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PostPosted: Fri 23 Sep 2022 1:37 am 
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Hi! I think I have everything straight so far on indirect relative clauses, but I want to be 100% sure; so I thought I’d give a couple of examples that I think are correct, and see if anyone can confirm? :??:

That’s the man: Sin é an fear. I read about him: Léigh mé faoi.

Combined sentence: Sin é an fear ar léigh mé faoi.
(That is the man that I read about.)
The past-tense indirect relative particle “ar” was used, and it would have lenited the following verb, had the verb been lenitible.

- - - - - -

I’m going to a new restaurant: Tá mé ag dul go bialann nua. I read about it: Léigh mé fúithi.

Combined sentence: Tá mé ag dul go bialann nua ar léigh mé fúithi.
(I’m going to a new restaurant that I read about.)
Again the particle “ar” was used for the same reason. And, this time, “fúithi” was used instead of “faoi” because it refers back to the feminine noun “bialann.”

Thank you to anyone who can confirm! :D :D :D


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PostPosted: Fri 23 Sep 2022 6:24 pm 
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Joined: Sat 03 May 2014 4:01 pm
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Rosie_Oleary wrote:
Hi! I think I have everything straight so far on indirect relative clauses, but I want to be 100% sure; so I thought I’d give a couple of examples that I think are correct, and see if anyone can confirm? :??:

That’s the man: Sin é an fear. I read about him: Léigh mé faoi.

Combined sentence: Sin é an fear ar léigh mé faoi.
(That is the man that I read about.)
The past-tense indirect relative particle “ar” was used, and it would have lenited the following verb, had the verb been lenitible.

- - - - - -

I’m going to a new restaurant: Tá mé ag dul go bialann nua. I read about it: Léigh mé fúithi.

Combined sentence: Tá mé ag dul go bialann nua ar léigh mé fúithi.
(I’m going to a new restaurant that I read about.)
Again the particle “ar” was used for the same reason. And, this time, “fúithi” was used instead of “faoi” because it refers back to the feminine noun “bialann.”

Thank you to anyone who can confirm! :D :D :D


I can. ;)

An old fashioned way would be (for both):

... faoinar léigh mé.


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PostPosted: Fri 23 Sep 2022 8:11 pm 
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Go raibh milliúin maith agat, a Labhrás! :D :D :clap: :wave:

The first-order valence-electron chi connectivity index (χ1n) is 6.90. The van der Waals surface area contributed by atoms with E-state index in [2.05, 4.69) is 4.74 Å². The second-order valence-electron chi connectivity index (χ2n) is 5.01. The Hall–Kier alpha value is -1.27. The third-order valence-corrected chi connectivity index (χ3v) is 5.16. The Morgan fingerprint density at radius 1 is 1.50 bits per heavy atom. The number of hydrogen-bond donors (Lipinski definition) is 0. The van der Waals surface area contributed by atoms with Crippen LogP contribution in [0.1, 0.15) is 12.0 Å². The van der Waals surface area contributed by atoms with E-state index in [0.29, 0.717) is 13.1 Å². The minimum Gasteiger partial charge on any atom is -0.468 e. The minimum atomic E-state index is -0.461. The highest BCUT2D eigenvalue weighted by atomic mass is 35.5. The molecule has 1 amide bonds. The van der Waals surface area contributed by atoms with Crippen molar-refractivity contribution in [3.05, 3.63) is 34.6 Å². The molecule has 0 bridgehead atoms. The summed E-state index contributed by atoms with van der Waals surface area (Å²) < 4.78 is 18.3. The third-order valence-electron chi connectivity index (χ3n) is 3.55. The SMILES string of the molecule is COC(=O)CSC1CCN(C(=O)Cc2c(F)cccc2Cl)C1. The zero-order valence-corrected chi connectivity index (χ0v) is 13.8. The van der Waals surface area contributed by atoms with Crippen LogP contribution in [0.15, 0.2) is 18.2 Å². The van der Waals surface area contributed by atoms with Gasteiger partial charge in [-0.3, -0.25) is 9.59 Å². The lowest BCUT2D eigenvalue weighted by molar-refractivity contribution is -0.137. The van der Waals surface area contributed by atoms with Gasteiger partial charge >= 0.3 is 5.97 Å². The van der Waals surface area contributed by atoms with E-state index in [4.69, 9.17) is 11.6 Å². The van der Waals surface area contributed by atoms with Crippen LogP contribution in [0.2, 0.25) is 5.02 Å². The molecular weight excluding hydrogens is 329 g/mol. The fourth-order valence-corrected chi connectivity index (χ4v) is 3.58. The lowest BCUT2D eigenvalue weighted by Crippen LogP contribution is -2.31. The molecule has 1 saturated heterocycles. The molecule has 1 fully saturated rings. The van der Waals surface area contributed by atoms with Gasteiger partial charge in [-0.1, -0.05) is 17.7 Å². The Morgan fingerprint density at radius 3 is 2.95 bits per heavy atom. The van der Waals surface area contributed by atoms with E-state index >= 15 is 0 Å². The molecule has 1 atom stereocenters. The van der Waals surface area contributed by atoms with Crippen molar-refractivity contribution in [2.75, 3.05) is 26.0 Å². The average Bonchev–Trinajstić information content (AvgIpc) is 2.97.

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PostPosted: Sat 24 Sep 2022 9:38 am 
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Joined: Thu 27 May 2021 3:22 am
Posts: 447
Labhrás wrote:
Rosie_Oleary wrote:
Hi! I think I have everything straight so far on indirect relative clauses, but I want to be 100% sure; so I thought I’d give a couple of examples that I think are correct, and see if anyone can confirm? :??:

That’s the man: Sin é an fear. I read about him: Léigh mé faoi.

Combined sentence: Sin é an fear ar léigh mé faoi.
(That is the man that I read about.)
The past-tense indirect relative particle “ar” was used, and it would have lenited the following verb, had the verb been lenitible.

- - - - - -

I’m going to a new restaurant: Tá mé ag dul go bialann nua. I read about it: Léigh mé fúithi.

Combined sentence: Tá mé ag dul go bialann nua ar léigh mé fúithi.
(I’m going to a new restaurant that I read about.)
Again the particle “ar” was used for the same reason. And, this time, “fúithi” was used instead of “faoi” because it refers back to the feminine noun “bialann.”

Thank you to anyone who can confirm! :D :D :D


I can. ;)

An old fashioned way would be (for both):

... faoinar léigh mé.


What is the history of this "faoi" (=under) used to mean "about"? Has it always been like that in the North and West? [By the way, the most historical form of the preposition is fa, from which fá fé fí and faoi derive] As far as I'm concerned it is "ar" that should be used here.

sin é fear gur léas air (it feels a bit bare; what about sin é fear gur léas mar gheall air?)
sin é fear ar ar léas (sa nuachtán, i leabhraibh)


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PostPosted: Sat 24 Sep 2022 3:07 pm 
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djwebb2021 wrote:

What is the history of this "faoi" (=under) used to mean "about"?


afaik: um -> má -> fá -> faoi


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PostPosted: Sat 24 Sep 2022 3:59 pm 
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Joined: Thu 27 May 2021 3:22 am
Posts: 447
Labhrás wrote:
djwebb2021 wrote:

What is the history of this "faoi" (=under) used to mean "about"?


afaik: um -> má -> fá -> faoi

OK, I didn't know it was from "um".


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